Cherished Children, a not-for-profit day care and education center that provides services for lower-income families, has been impacting lives in Warner Robins for 50 years.
Cherished Children celebrated its 50th anniversary this past weekend with a golf tournament fundraiser, a banquet and an open house.
Back in 1960, Jean Coleman, a longtime resident of Warner Robins and a leader in the business community, was attending a Church Women United Fellowship Day program, where she heard a plea from the director of Houston County DFCS for low-cost day care for women on welfare who wanted to work but could not find adequate care for their children.
Coleman and Anita Brown, a fellow member of Church Women United, convinced city officials to permit the use of an older building on Oak Grove Road in south Warner Robins. Warner Robins Day Care opened in 1965 with 20 children, two paid workers and many volunteers. Coleman volunteered there several mornings a week, taking her own preschool children with her.
The name was changed to Cherished Children Education Station to reflect that the center is much more than a day-care center; it is an early childhood learning center that also provides a state certified pre-K program.
To use Cherished Children facilities, parents have to be working or attending school. Fees are based on household size and income. However, the money received from tuition amounts to less than half of what is needed to run the center, according to Debbie Stephens, executive director of Cherished Children. The rest comes from fundraisers and the United Way, she said. The main fundraiser is an annual golf tournament, held this year in conjunction with the 50th anniversary.
Stephens actually attended Cherished Children as a child, when the center was located behind Union Grove Baptist Church.
She remembers Coleman as the lady with white hair, and said Coleman and Jane Gramley, a teacher at the day care, were the first white people she had ever seen.
“I remember what you remember from day care -- not liking nap time, making things. Mrs. Coleman took us on a trip one time to Macon to be on “Romper Room,” and I remember being on television.” Stephens said.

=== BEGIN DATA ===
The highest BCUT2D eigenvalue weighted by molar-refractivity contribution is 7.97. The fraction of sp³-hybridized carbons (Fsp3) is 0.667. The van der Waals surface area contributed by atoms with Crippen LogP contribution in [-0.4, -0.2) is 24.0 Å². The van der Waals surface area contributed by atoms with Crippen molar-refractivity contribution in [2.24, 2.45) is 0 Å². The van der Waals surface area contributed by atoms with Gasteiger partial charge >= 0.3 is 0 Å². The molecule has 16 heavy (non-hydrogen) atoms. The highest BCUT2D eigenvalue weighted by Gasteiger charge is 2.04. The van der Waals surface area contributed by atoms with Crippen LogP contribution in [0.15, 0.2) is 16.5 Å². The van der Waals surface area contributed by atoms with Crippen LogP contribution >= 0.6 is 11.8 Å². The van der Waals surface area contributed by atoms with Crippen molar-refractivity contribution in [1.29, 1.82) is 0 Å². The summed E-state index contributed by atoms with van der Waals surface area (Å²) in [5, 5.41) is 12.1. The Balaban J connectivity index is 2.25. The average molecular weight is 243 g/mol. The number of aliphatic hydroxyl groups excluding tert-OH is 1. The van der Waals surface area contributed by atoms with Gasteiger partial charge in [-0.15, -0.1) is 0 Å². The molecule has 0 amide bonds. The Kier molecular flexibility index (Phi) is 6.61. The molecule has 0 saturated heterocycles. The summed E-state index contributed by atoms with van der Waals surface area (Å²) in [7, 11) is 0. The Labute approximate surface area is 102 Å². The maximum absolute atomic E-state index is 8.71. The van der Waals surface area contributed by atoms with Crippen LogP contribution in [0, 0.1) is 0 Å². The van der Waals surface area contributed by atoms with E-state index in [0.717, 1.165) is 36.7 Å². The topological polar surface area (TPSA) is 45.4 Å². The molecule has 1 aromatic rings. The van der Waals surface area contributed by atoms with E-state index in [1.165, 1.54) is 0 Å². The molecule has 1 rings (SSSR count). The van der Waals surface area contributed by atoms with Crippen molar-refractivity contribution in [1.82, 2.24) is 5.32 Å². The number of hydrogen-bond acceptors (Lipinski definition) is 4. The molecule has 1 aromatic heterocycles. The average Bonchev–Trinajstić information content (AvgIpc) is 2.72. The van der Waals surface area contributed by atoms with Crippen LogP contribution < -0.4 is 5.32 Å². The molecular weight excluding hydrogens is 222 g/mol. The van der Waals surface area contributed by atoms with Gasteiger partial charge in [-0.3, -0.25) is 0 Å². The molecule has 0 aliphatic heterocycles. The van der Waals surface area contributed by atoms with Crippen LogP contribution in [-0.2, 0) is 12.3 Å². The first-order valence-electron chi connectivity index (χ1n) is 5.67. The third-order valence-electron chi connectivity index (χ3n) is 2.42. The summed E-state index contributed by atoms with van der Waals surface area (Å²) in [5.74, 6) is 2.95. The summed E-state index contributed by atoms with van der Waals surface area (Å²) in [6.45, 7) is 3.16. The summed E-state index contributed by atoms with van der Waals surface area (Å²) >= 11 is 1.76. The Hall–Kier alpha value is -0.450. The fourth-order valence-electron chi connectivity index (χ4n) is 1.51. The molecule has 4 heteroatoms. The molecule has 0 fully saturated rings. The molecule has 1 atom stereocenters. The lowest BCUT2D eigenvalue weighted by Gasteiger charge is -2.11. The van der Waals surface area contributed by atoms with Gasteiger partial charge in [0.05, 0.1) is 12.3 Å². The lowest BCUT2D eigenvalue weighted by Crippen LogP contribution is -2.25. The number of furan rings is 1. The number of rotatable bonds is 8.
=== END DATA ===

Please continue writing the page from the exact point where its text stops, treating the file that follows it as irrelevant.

When she applied for the position of director in 2006, her mother mentioned that Stephens had attended there as a child.
“I told her no, I went behind Union Grove to Warner Robins Day Care and my mother said, they have moved and changed the name, but it is still the same place,” Stephens recalled.
She knows firsthand how Warner Robins Day Care can benefit a child and a family.
“My parents were able to work and do more for our family, for me and my little sister,” Stephens said. “I guess I have more invested since I attended here, in getting these kids what they need so they will have the same great memories that I have and so that their lives can be changed like mine was.”
Currently 137 children attend Cherished Children; about 75 percent lives below the federal poverty line, Stephens said. The center has a waiting list. Cherished Children relocated to Myrtle Street in July 2006 and doubled its capacity. A second facility in the Centerville/Elberta area is being renovated to prepare for students.
Stephens said the goal of Cherished Children is to love and teach the children and to get parents to understand the impact they have on their own children’s education.
Because of their own history -- mom might have dropped out of school because of a pregnancy, or have a low reading level -- parents sometimes have difficulties helping their children with their school work.
“If they (the parents) can’t read, they can get angry, embarrassed. We have other organizations, our sister organizations through the United Way, that can help,” said Stephens.
Cherished Children is all about families and in January held its first health fair with seminars on nutrition, spiritual life, financial planning and social and emotional needs.
Cherished Children is open from 6:30 am to 6 p.m. and takes children up to 12 years old, transporting older children to elementary school and Head Start. However, Cherished Children assists some older children as well.
“A 13-year-old girl doesn’t need to be home alone. Older children can come in as mentors, help with homework, read stories, set up crafts, that type of thing. They are helping us, but they are also here with us and not home alone,” Stephens said. “We want to keep them motivated and keep them safe.”
On May 22, Cherished Children is having its annual Field Day, which is a time for anyone who attended to come back and visit. Volunteers are always needed; a background check at the sheriff’s office is required.